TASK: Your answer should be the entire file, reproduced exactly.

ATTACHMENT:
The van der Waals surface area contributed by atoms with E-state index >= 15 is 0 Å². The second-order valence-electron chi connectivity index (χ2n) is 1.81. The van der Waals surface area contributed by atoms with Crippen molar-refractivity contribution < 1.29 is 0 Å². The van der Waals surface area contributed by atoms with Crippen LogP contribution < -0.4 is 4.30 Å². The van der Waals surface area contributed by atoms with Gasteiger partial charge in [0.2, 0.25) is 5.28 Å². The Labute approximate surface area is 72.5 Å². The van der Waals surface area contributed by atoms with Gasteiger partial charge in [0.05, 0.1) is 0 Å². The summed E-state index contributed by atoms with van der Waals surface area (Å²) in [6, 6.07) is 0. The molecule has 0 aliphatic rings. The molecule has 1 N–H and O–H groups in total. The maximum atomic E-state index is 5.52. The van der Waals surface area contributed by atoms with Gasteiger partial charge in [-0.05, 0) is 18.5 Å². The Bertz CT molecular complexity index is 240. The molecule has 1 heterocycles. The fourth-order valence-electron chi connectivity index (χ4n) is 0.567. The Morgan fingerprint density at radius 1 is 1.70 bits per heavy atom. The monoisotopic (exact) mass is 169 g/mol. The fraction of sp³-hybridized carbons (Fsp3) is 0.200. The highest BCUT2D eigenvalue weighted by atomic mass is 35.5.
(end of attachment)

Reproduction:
The van der Waals surface area contributed by atoms with E-state index >= 15 is 0 Å². The second-order valence-electron chi connectivity index (χ2n) is 1.81. The van der Waals surface area contributed by atoms with Crippen molar-refractivity contribution < 1.29 is 0 Å². The van der Waals surface area contributed by atoms with Crippen LogP contribution < -0.4 is 4.30 Å². The van der Waals surface area contributed by atoms with Gasteiger partial charge in [0.2, 0.25) is 5.28 Å². The Labute approximate surface area is 72.5 Å². The van der Waals surface area contributed by atoms with Gasteiger partial charge in [0.05, 0.1) is 0 Å². The summed E-state index contributed by atoms with van der Waals surface area (Å²) in [6, 6.07) is 0. The molecule has 0 aliphatic rings. The molecule has 1 N–H and O–H groups in total. The maximum atomic E-state index is 5.52. The van der Waals surface area contributed by atoms with Gasteiger partial charge in [-0.05, 0) is 18.5 Å². The Bertz CT molecular complexity index is 240. The molecule has 1 heterocycles. The fourth-order valence-electron chi connectivity index (χ4n) is 0.567. The Morgan fingerprint density at radius 1 is 1.70 bits per heavy atom. The monoisotopic (exact) mass is 169 g/mol. The fraction of sp³-hybridized carbons (Fsp3) is 0.200. The highest BCUT2D eigenvalue weighted by atomic mass is 35.5.